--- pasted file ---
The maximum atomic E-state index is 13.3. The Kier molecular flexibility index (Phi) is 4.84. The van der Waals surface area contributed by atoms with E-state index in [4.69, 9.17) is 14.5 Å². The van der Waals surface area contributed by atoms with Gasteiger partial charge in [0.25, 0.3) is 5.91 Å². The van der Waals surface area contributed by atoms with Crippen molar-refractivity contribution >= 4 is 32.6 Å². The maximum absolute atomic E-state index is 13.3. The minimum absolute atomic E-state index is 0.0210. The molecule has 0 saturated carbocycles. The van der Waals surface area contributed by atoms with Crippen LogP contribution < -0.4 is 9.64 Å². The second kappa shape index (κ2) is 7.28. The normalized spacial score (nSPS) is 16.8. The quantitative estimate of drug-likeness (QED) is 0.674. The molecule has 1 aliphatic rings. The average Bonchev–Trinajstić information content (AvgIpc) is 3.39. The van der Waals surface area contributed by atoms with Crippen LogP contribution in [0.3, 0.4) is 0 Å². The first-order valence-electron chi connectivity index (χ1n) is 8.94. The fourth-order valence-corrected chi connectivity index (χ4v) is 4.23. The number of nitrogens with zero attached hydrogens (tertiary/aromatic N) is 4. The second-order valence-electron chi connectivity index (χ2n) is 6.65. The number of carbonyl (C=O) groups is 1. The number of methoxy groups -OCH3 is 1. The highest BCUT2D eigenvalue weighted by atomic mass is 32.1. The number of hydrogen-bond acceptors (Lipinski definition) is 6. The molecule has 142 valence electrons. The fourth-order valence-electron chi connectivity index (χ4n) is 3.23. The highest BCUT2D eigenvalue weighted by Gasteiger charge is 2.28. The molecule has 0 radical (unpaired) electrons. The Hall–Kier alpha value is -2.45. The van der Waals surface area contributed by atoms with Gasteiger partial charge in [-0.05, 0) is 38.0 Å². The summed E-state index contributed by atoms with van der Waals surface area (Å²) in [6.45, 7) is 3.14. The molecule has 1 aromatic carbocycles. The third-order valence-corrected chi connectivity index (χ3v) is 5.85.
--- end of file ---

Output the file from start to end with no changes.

The maximum atomic E-state index is 13.3. The Kier molecular flexibility index (Phi) is 4.84. The van der Waals surface area contributed by atoms with E-state index in [4.69, 9.17) is 14.5 Å². The van der Waals surface area contributed by atoms with Gasteiger partial charge in [0.25, 0.3) is 5.91 Å². The van der Waals surface area contributed by atoms with Crippen molar-refractivity contribution >= 4 is 32.6 Å². The maximum absolute atomic E-state index is 13.3. The minimum absolute atomic E-state index is 0.0210. The molecule has 0 saturated carbocycles. The van der Waals surface area contributed by atoms with Crippen LogP contribution < -0.4 is 9.64 Å². The second kappa shape index (κ2) is 7.28. The normalized spacial score (nSPS) is 16.8. The quantitative estimate of drug-likeness (QED) is 0.674. The molecule has 1 aliphatic rings. The average Bonchev–Trinajstić information content (AvgIpc) is 3.39. The van der Waals surface area contributed by atoms with Crippen LogP contribution in [0.3, 0.4) is 0 Å². The first-order valence-electron chi connectivity index (χ1n) is 8.94. The fourth-order valence-corrected chi connectivity index (χ4v) is 4.23. The number of nitrogens with zero attached hydrogens (tertiary/aromatic N) is 4. The second-order valence-electron chi connectivity index (χ2n) is 6.65. The number of carbonyl (C=O) groups is 1. The number of methoxy groups -OCH3 is 1. The highest BCUT2D eigenvalue weighted by atomic mass is 32.1. The number of hydrogen-bond acceptors (Lipinski definition) is 6. The molecule has 142 valence electrons. The fourth-order valence-electron chi connectivity index (χ4n) is 3.23. The highest BCUT2D eigenvalue weighted by Gasteiger charge is 2.28. The molecule has 0 radical (unpaired) electrons. The Hall–Kier alpha value is -2.45. The van der Waals surface area contributed by atoms with Gasteiger partial charge in [-0.05, 0) is 38.0 Å². The summed E-state index contributed by atoms with van der Waals surface area (Å²) in [6.45, 7) is 3.14. The molecule has 1 aromatic carbocycles. The third-order valence-corrected chi connectivity index (χ3v) is 5.85.